You put your money into the stock and the stock goes up. So let’s look at a simple model of that.
Suppose there are 100 people who buy stocks. They each have $10 each. They each have a $100 for that stock. So that’s their total investment in the stock. Now suppose the S&P 500 index is $8,000. If someone holds that stock for three months, they could buy that stock for $100. That $100 is that person’s total investment in the market. You could say all $100, but it’s not accurate because the $100 doesn’t represent the $10 that they put in.
The true value, if you’re thinking about the value of a stock, is that $10 is the amount that was invested into it over the three months. If someone has $100 invested into a stock you say they’re getting $10. To figure what that price represents, multiply the amount that was invested, the amount that you’ve already invested, and this number minus the amount that the person put in.
That’s why if there’s a lot of people buying stocks, that’s probably a good idea to hold a large percentage of your money in the stock. When people have $10 in the stock, that’s what they’re going to get, and if you have $100 invested in the stock you could put that in. And then the price you’re going to get from that is an average of the three, because you’re increasing the number that’s invested.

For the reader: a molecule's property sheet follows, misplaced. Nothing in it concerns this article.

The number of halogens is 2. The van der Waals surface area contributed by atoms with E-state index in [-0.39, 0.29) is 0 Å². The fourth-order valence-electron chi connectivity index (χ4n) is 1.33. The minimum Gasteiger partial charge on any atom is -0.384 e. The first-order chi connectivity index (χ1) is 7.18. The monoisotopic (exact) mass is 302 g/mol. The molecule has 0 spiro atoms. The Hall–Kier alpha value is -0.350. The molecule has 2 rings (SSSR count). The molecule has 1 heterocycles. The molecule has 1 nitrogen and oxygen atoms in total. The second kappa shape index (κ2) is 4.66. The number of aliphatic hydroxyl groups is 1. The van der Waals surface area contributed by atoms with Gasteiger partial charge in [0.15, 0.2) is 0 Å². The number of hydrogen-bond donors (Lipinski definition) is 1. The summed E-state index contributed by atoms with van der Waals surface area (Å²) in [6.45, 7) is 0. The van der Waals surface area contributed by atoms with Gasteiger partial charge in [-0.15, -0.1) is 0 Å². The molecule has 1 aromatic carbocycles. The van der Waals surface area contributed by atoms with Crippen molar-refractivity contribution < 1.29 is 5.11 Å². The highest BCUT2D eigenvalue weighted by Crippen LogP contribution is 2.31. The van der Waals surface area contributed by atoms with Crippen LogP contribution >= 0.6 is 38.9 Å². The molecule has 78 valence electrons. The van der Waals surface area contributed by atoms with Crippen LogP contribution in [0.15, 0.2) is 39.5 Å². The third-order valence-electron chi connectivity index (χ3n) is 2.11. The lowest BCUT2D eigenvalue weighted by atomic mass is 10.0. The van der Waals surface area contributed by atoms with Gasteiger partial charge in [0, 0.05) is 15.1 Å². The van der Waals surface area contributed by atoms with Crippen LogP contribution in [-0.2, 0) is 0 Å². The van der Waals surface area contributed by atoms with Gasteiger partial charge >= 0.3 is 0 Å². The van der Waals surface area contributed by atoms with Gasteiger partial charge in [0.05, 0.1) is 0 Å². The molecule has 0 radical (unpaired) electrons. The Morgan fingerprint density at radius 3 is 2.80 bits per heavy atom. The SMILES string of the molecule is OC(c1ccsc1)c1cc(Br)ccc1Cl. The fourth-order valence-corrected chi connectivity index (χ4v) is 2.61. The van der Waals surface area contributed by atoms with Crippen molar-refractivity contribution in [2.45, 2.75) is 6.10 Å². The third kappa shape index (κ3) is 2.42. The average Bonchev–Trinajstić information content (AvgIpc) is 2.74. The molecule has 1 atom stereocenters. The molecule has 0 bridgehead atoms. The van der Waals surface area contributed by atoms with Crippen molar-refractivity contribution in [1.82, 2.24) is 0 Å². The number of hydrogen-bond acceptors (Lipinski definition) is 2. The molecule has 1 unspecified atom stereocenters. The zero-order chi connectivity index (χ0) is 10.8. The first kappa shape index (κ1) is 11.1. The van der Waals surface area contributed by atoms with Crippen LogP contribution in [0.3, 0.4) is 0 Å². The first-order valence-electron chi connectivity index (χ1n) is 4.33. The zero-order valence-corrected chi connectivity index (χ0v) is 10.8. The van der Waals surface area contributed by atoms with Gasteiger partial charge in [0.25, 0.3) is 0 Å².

The US Supreme Court’s decision to strike down all of Oklahoma’s strict anti-same-sex marriage laws was expected and welcomed by many gay rights activists. But the historic ruling was also met with deep disappointment and anger from the state’s LGBT community.
Oklahoma became the 12th state to defy the US Supreme Court’s ruling Tuesday. The state’s governor on Friday signed a declaration of independence from “that body of [its] citizens that have declared their allegiance to the United States of America.” Oklahoma County’s top elected official, Scott Harington—who announced it publicly on Saturday morning—also said his office will join the fight to legalize equal marriage in Oklahoma. The Republican governor did not specify what would happen in the absence of the US Supreme Court to stop the state from enforcing its original marriage statute.
“I recognize that the US Supreme Court’s opinion tonight is not the law of the land,” Harington said. “But I am
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